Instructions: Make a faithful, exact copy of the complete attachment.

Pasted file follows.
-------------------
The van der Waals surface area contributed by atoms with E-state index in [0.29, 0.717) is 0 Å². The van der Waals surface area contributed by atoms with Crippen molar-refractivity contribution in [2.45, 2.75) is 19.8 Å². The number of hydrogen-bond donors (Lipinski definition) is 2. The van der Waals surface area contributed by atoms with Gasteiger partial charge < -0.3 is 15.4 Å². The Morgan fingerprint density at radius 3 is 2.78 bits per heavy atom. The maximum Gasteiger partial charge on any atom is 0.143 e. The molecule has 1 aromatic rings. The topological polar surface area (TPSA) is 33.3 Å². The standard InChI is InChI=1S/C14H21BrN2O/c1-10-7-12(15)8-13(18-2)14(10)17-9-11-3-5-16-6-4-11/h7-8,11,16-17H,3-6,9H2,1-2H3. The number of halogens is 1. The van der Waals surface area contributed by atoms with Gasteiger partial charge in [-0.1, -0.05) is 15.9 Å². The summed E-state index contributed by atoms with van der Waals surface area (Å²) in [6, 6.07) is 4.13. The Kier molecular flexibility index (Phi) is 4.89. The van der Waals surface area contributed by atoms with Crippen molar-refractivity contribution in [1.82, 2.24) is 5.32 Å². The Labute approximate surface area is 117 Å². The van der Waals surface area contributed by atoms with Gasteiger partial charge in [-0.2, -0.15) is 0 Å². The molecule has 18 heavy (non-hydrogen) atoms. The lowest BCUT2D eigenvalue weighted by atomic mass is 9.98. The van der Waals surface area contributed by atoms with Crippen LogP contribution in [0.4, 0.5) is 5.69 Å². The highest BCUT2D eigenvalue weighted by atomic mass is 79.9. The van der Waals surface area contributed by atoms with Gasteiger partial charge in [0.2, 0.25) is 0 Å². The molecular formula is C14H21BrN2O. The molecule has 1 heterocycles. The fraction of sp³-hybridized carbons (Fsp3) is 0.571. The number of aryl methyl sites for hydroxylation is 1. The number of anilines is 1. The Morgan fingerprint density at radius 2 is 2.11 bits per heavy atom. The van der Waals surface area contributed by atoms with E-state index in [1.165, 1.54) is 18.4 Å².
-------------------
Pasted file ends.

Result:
The van der Waals surface area contributed by atoms with E-state index in [0.29, 0.717) is 0 Å². The van der Waals surface area contributed by atoms with Crippen molar-refractivity contribution in [2.45, 2.75) is 19.8 Å². The number of hydrogen-bond donors (Lipinski definition) is 2. The van der Waals surface area contributed by atoms with Gasteiger partial charge < -0.3 is 15.4 Å². The Morgan fingerprint density at radius 3 is 2.78 bits per heavy atom. The maximum Gasteiger partial charge on any atom is 0.143 e. The molecule has 1 aromatic rings. The topological polar surface area (TPSA) is 33.3 Å². The standard InChI is InChI=1S/C14H21BrN2O/c1-10-7-12(15)8-13(18-2)14(10)17-9-11-3-5-16-6-4-11/h7-8,11,16-17H,3-6,9H2,1-2H3. The number of halogens is 1. The van der Waals surface area contributed by atoms with Gasteiger partial charge in [-0.1, -0.05) is 15.9 Å². The summed E-state index contributed by atoms with van der Waals surface area (Å²) in [6, 6.07) is 4.13. The Kier molecular flexibility index (Phi) is 4.89. The van der Waals surface area contributed by atoms with Crippen molar-refractivity contribution in [1.82, 2.24) is 5.32 Å². The Labute approximate surface area is 117 Å². The van der Waals surface area contributed by atoms with Gasteiger partial charge in [-0.2, -0.15) is 0 Å². The molecule has 18 heavy (non-hydrogen) atoms. The lowest BCUT2D eigenvalue weighted by atomic mass is 9.98. The van der Waals surface area contributed by atoms with Crippen LogP contribution in [0.4, 0.5) is 5.69 Å². The highest BCUT2D eigenvalue weighted by atomic mass is 79.9. The van der Waals surface area contributed by atoms with Gasteiger partial charge in [0.2, 0.25) is 0 Å². The molecular formula is C14H21BrN2O. The molecule has 1 heterocycles. The fraction of sp³-hybridized carbons (Fsp3) is 0.571. The number of aryl methyl sites for hydroxylation is 1. The number of anilines is 1. The Morgan fingerprint density at radius 2 is 2.11 bits per heavy atom. The van der Waals surface area contributed by atoms with E-state index in [1.165, 1.54) is 18.4 Å².